In other words, socialism is a horrible failure; we are socialists, though, and just can't back down since any move that might actually get the economy working would be seen as "socially regressive."
The bizarre attitudes is rooted in what Foreign Policy this week identified as a politico-cultural possession by the spirit of dead autocrat Hugo Chavez:
….just over three years into his political afterlife, the ghost of Hugo Chávez is as inescapable as el Comandantehimself was in life. To his remaining supporters, he goes by many names: "the Giant," "the Eternal One," "Redeemer of the Poor," and even "Galactic Commander." ….
Images of the late president, or sometimes of his signature or his disembodied eyes, are ubiquitous in Caracas, Venezuela's capital. And he's not always alone. In colorful murals he can often be found hanging out with a veritable A-list of revolutionaries, including Che Guevara, Karl Marx, Simon Bolívar, and Jesus Christ…
This quasi-religious veneration of Chávez by his comrades is not known for its subtlety. In 2014, the government pushed an "Our Chávez" reboot of the Catholic "Our Father" prayer, which included supplications to "lead us not into the temptation of capitalism and deliver us from the oligarchy," thereby reaching new heights of pathos.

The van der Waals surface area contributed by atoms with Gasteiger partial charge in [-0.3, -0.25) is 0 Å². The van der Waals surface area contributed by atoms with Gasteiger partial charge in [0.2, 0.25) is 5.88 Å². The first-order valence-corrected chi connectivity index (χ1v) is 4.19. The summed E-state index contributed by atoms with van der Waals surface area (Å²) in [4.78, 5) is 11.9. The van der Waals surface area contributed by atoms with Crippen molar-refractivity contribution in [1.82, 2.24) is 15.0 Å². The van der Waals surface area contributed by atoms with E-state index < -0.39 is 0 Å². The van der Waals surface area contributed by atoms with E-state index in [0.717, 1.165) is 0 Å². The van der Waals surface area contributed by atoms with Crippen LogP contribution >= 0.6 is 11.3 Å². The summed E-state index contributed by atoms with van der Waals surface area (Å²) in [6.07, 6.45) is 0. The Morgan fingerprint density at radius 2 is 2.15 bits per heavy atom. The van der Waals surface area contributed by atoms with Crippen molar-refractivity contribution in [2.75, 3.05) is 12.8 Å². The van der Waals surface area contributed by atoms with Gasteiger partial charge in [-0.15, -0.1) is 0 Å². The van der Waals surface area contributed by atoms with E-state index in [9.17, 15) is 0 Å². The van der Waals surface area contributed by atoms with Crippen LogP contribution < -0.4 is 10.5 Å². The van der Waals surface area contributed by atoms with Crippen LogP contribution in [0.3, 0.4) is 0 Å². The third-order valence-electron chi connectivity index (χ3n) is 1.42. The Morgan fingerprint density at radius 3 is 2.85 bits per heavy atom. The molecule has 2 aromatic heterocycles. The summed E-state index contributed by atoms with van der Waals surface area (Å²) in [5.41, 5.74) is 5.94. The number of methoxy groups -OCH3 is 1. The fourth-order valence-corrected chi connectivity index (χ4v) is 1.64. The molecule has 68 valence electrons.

Various local religions, they report, indeed are already quasi-deifying Chavez. And why not? When his policies have lead to:
a nation of thirty million scavengers, desperately seeking rare food and medicines, and increasingly without electricity or running water. As a result, Maduro's government is increasingly reliant on the Chávez legacy as a justification for remaining at the helm. And, like any pre-industrial regime worth its salt, it knows that when the peasants are restless, a little medieval pageantry can perhaps set them right. Despite the country's collapsed economy, festivities are in the works to commemorate March 5, the official day of his passing.
In other political turmoil from Venezuela:
• Maduro's government is unsurprisingly launching an investigation into possible charges against opposition leader Henrique Capriles (who is leading a referendum campaign to oust Maduro) over alleged financial irregularities from his past post as governor of the Venezuelan state of Miranda.
• Students are in the streets protesting a Supreme Court decision that, according to the BBC, "curtailed the power of the opposition-controlled National Assembly to review government appointments of Supreme Court justices."
• The nation is still managing to make its debt payments, though no one expects it to be able to keep that up for the rest of the year.
• Venezuela's central bank is trying to sue, in U.S. District Court in Delaware, a website that publishes black market bolivar-dollar exchange rates, accusing it of being responsible for cyber-terrorism and destroying the bank's reputation (as it continues to "manage" ruinous inflation) and in fact being responsible for the inflation it tries to honestly chronicle.
In summation, as I wrote back in January, "Venezuelan socialism still a complete disaster."